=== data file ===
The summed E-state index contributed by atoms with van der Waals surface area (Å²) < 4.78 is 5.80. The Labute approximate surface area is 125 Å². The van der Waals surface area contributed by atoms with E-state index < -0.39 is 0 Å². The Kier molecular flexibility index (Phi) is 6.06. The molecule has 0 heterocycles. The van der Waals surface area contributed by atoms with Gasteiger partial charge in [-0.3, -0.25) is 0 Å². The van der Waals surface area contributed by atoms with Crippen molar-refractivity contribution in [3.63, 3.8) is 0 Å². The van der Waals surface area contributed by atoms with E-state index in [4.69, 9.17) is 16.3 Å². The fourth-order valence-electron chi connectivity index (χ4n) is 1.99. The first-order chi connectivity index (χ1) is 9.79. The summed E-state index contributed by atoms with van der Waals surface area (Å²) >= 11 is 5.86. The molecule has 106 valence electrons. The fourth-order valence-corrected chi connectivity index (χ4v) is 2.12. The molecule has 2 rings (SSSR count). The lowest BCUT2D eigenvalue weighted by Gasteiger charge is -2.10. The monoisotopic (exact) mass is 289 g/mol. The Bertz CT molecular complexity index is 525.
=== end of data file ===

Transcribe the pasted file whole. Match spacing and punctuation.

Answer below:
The summed E-state index contributed by atoms with van der Waals surface area (Å²) < 4.78 is 5.80. The Labute approximate surface area is 125 Å². The van der Waals surface area contributed by atoms with E-state index < -0.39 is 0 Å². The Kier molecular flexibility index (Phi) is 6.06. The molecule has 0 heterocycles. The van der Waals surface area contributed by atoms with Gasteiger partial charge in [-0.3, -0.25) is 0 Å². The van der Waals surface area contributed by atoms with Crippen molar-refractivity contribution in [3.63, 3.8) is 0 Å². The van der Waals surface area contributed by atoms with E-state index in [4.69, 9.17) is 16.3 Å². The fourth-order valence-electron chi connectivity index (χ4n) is 1.99. The first-order chi connectivity index (χ1) is 9.79. The summed E-state index contributed by atoms with van der Waals surface area (Å²) >= 11 is 5.86. The molecule has 106 valence electrons. The fourth-order valence-corrected chi connectivity index (χ4v) is 2.12. The molecule has 2 rings (SSSR count). The lowest BCUT2D eigenvalue weighted by Gasteiger charge is -2.10. The monoisotopic (exact) mass is 289 g/mol. The Bertz CT molecular complexity index is 525.